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I'm trying to find simple examples where nets are necessary to describe the space instead of sequences. I know for example that if a space is first countable, then convergence can be described by sequences. However, I think that most examples of spaces which are not first countable are usually pathological, at least the ones I thought of.

Can anyone give me the simple examples, hopefully used in reality and not just given as counter-examples, such that their properties need nets or filters to be described and can not be described by sequences?

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    $\begingroup$ I think the Stone-Cech compactification $\beta \mathbb{N}$ is an example, and it certainly occurs "in practice," but I don't know much about the details: mathoverflow.net/questions/138161/… $\endgroup$ – Qiaochu Yuan Jan 19 at 9:31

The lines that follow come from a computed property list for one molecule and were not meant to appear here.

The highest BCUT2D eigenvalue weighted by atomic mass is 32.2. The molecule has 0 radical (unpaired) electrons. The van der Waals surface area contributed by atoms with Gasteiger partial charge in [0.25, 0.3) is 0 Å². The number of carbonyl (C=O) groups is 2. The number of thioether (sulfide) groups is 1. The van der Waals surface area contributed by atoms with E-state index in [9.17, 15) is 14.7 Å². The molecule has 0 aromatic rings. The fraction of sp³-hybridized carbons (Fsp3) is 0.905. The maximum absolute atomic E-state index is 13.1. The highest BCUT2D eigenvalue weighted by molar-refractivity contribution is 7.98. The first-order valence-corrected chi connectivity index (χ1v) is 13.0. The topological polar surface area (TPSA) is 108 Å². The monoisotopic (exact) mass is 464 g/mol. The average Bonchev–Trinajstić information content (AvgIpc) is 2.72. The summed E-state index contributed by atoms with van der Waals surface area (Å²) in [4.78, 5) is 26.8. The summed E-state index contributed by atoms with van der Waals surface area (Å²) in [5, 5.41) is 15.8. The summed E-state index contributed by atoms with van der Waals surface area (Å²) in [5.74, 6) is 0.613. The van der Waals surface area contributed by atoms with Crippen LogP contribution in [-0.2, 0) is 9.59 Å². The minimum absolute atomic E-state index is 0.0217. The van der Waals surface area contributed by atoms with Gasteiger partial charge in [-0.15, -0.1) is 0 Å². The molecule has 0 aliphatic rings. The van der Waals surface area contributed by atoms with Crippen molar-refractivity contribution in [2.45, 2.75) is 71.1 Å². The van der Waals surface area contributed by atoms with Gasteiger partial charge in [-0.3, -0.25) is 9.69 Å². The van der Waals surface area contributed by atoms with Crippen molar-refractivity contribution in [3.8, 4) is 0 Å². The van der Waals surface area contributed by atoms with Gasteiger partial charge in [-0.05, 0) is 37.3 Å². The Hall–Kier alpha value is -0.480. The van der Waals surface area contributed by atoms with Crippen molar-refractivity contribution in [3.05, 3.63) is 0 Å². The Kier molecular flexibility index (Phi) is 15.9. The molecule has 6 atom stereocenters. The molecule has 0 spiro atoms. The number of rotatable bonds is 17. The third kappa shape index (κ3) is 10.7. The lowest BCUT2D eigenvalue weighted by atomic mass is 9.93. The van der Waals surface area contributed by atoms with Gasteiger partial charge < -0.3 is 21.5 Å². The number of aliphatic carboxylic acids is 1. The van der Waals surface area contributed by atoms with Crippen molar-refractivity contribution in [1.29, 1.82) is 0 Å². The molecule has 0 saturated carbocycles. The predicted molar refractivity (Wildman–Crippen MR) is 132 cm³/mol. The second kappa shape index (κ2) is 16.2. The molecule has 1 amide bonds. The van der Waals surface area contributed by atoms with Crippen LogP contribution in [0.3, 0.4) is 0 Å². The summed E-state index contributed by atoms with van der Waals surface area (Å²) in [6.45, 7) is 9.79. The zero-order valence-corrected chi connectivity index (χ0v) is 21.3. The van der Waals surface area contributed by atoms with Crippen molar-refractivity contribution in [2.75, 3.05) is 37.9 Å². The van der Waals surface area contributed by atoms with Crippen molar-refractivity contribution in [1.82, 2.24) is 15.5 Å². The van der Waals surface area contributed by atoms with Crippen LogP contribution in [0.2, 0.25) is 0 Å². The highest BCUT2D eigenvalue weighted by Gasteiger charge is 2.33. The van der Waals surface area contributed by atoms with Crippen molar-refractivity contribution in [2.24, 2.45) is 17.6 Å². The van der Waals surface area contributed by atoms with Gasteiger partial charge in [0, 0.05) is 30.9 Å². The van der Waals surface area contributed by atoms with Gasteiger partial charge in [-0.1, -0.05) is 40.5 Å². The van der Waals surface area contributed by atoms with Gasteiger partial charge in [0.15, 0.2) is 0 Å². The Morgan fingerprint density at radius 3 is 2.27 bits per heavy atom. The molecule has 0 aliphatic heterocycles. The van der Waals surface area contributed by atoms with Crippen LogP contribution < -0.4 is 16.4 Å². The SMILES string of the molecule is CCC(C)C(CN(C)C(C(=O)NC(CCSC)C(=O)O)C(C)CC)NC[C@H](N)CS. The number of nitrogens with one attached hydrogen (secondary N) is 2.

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$[0,1]^{\Bbb R}$ is a classic example where nets or filters are needed: it's the set of functions from the reals to $[0,1]$ in the pointwise (product) topology. Such topologies are common in functional analysis. It's compact but not sequentially compact. The Čech-Stone compactification $\beta\Bbb N$ of $\Bbb N$, an important object in many branches of maths, is another example.

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Take $\Bbb R^{\Bbb R}$, that is, the space of all functions from $\Bbb R$ into $\Bbb R$. Consider on it the product topology. This space is not first countable. However, a sequence $(f_n)_{n\in\Bbb N}$ of elements of $\Bbb R^{\Bbb R}$ converges to some $f\in\Bbb R^{\Bbb R}$ with respect to this topology if and only if $(f_n)_{n\in\Bbb N}$ converges pointwise to $f$. So, I doubt that you will see this example as a pathological one.

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